The Detroit News embraces waste-to-energy

The Detoit News wrote an editorial today that urges the Detroit City Council to renew its contract and continue to utilize waste-to-energy to manage the 3,000 tons per day of trash that the city sends to the facility.  The paper urged the city to "weigh the facts" and consider that the waste-to-energy facility "is the cleanest alternative" for managing the city's trash.  The paper also relies on insights from Professor Nicholas Themelis of Columbia University to show why waste-to-energy is a superior choice for protecting the environment.

According the editorial board, "continuing to burn the city's garbage is the best choice for the environment, and for taxpayers."  The Energy Recovery Council couldn't agree more.

Waste-to-Energy facilities continue to earn health and safety recognition

Covanta Energy's Marion (OR) waste-to-energy facility has earned "STAR" status in the Oregon Department of Consumer and Business Services, Occupational Safety and Health Division Voluntary Protection Program (Oregon OSHA VPP).  VPP "STAR" status is the highest honor given to worksites with comprehensive, successful safety and health management systems. In awarding this elite status, OSHA gives strong consideration to the level of employee involvement in on-site health and safety program development and to long-term management commitment and support.

Energy Recovery Council releases views on the Waxman-Markey climate/energy draft legislation

The Energy Recovery Council today sent a a letter to House Energy and Commerce Committee Chairman Henry Waxman and ranking member Joe Barton expressing its views on the draft American Clean Energy and Security Act of 2009.  In the letter, ERC identifies four specific items that must be addresssed to appropriately treat waste-to-energy as a climate-friendly, renewable energy source in federal legislation.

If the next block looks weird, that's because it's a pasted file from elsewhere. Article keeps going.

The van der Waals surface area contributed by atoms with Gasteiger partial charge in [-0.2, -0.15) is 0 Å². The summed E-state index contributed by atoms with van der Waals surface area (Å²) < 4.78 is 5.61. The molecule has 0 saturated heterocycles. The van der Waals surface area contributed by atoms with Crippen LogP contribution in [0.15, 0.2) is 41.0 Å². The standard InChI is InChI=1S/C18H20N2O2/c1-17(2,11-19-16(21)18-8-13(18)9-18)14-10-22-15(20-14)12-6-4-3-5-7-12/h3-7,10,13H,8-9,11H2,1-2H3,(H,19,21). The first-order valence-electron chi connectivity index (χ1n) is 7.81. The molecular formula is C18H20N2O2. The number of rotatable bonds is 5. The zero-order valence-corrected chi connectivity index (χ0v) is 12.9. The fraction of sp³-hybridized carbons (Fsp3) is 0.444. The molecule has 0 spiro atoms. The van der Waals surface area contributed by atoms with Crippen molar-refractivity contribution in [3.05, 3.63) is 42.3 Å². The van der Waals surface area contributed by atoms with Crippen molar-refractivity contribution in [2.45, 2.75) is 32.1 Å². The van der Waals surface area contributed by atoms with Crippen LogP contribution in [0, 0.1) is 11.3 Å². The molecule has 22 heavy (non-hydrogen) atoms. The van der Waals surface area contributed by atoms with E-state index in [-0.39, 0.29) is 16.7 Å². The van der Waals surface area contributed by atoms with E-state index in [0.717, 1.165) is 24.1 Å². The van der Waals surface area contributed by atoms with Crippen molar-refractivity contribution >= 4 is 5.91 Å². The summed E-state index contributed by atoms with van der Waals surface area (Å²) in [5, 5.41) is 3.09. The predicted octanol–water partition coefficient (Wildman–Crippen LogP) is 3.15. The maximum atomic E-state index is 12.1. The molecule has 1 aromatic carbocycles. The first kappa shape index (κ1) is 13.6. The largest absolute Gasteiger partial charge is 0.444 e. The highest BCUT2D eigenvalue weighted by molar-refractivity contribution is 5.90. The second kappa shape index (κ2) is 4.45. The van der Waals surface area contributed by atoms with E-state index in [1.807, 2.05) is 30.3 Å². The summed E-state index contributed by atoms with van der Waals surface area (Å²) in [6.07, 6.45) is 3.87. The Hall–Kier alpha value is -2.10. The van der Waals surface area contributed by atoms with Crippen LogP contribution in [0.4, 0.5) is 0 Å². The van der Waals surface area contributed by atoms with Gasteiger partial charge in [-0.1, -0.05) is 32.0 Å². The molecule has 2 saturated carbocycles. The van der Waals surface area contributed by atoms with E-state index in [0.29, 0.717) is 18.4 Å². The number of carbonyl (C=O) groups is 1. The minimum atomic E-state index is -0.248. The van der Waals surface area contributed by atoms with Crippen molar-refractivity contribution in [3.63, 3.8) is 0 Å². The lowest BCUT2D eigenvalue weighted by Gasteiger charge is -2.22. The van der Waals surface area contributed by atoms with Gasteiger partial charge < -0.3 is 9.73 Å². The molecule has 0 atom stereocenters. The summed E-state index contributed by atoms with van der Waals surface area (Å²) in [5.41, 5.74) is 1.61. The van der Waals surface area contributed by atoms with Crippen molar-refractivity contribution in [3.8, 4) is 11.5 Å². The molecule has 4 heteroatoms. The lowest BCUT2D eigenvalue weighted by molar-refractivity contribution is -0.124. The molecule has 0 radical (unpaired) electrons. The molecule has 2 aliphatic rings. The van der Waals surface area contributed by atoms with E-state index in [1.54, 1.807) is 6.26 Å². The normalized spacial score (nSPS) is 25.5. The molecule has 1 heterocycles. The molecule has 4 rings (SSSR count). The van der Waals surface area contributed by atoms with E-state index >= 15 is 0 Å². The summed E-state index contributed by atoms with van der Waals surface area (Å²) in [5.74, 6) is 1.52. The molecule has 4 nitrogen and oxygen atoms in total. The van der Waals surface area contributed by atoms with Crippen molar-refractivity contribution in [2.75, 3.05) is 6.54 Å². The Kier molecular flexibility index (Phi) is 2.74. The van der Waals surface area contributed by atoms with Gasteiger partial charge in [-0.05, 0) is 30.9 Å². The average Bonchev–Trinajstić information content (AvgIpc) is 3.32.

Pope/Douglas waste-to-energy facility set to expand

Following a trend in adding new waste-to-energy capacity, the Pope-Douglas waste-to-energy facility located in Alexandria, MN is set to expand its existing facility by adding a third boiler to increase waste capacity and energy output.  The expansion unit should satisfy the needs of Pope and Douglas counties until the years 2030 to 2035, according to the Pope/Douglas facility executive director Peter Olmscheid.   The Pope/Douglas facility joins a growing list of current waste-to-energy facilities that have chosen to expand.  In fact, it is the second expansion in Minnesota following the Olmsted County expansion currently under construction.  The Morris Tribune has a very informative article on the Pope/Douglas expansion and the reasons behind it.  As discussed in the article, it is important to note that the electricity generated at the facility qualifies as renewable energy under state law and can be used to help Minnesota reach its renewable electricity mandate of 25 percent by 2025. 

Texas counties explore waste-to-energy to ease their burdens

Time and again, news stories are popping up about local officials examining waste-to-energy as a tool to address many important issues at the local level.  The latest example is in Texas' Rio Grande Valley.  As their landfills begin to reach capacity and waste generation continues to rise, Starr and Hidalgo counties are exploring waste-to-energy as a means to manage their solid waste challenges, provide much needed energy, protect the environment, and create green jobs.  Jared Janes of The Monitor writes a very thorough article explaining the factors affecting the decision making of these two Texas counties.